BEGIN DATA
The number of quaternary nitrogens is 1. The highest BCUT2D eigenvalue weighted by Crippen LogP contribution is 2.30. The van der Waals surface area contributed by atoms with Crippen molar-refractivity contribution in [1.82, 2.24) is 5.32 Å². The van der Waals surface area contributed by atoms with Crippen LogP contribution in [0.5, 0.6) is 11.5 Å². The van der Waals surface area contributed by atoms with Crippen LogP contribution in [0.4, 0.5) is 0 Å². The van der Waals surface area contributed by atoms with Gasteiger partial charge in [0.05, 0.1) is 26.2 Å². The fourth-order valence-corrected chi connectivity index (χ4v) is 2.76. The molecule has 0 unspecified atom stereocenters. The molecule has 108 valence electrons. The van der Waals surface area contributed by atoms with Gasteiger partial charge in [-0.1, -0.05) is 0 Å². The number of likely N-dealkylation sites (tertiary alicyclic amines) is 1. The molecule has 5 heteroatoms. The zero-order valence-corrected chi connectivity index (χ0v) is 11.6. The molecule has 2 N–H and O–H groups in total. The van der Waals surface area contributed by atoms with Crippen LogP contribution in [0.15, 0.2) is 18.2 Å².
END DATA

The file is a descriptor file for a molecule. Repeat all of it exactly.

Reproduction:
The number of quaternary nitrogens is 1. The highest BCUT2D eigenvalue weighted by Crippen LogP contribution is 2.30. The van der Waals surface area contributed by atoms with Crippen molar-refractivity contribution in [1.82, 2.24) is 5.32 Å². The van der Waals surface area contributed by atoms with Crippen LogP contribution in [0.5, 0.6) is 11.5 Å². The van der Waals surface area contributed by atoms with Crippen LogP contribution in [0.4, 0.5) is 0 Å². The van der Waals surface area contributed by atoms with Gasteiger partial charge in [0.05, 0.1) is 26.2 Å². The fourth-order valence-corrected chi connectivity index (χ4v) is 2.76. The molecule has 0 unspecified atom stereocenters. The molecule has 108 valence electrons. The van der Waals surface area contributed by atoms with Gasteiger partial charge in [-0.1, -0.05) is 0 Å². The number of likely N-dealkylation sites (tertiary alicyclic amines) is 1. The molecule has 5 heteroatoms. The zero-order valence-corrected chi connectivity index (χ0v) is 11.6. The molecule has 2 N–H and O–H groups in total. The van der Waals surface area contributed by atoms with Crippen LogP contribution in [0.15, 0.2) is 18.2 Å².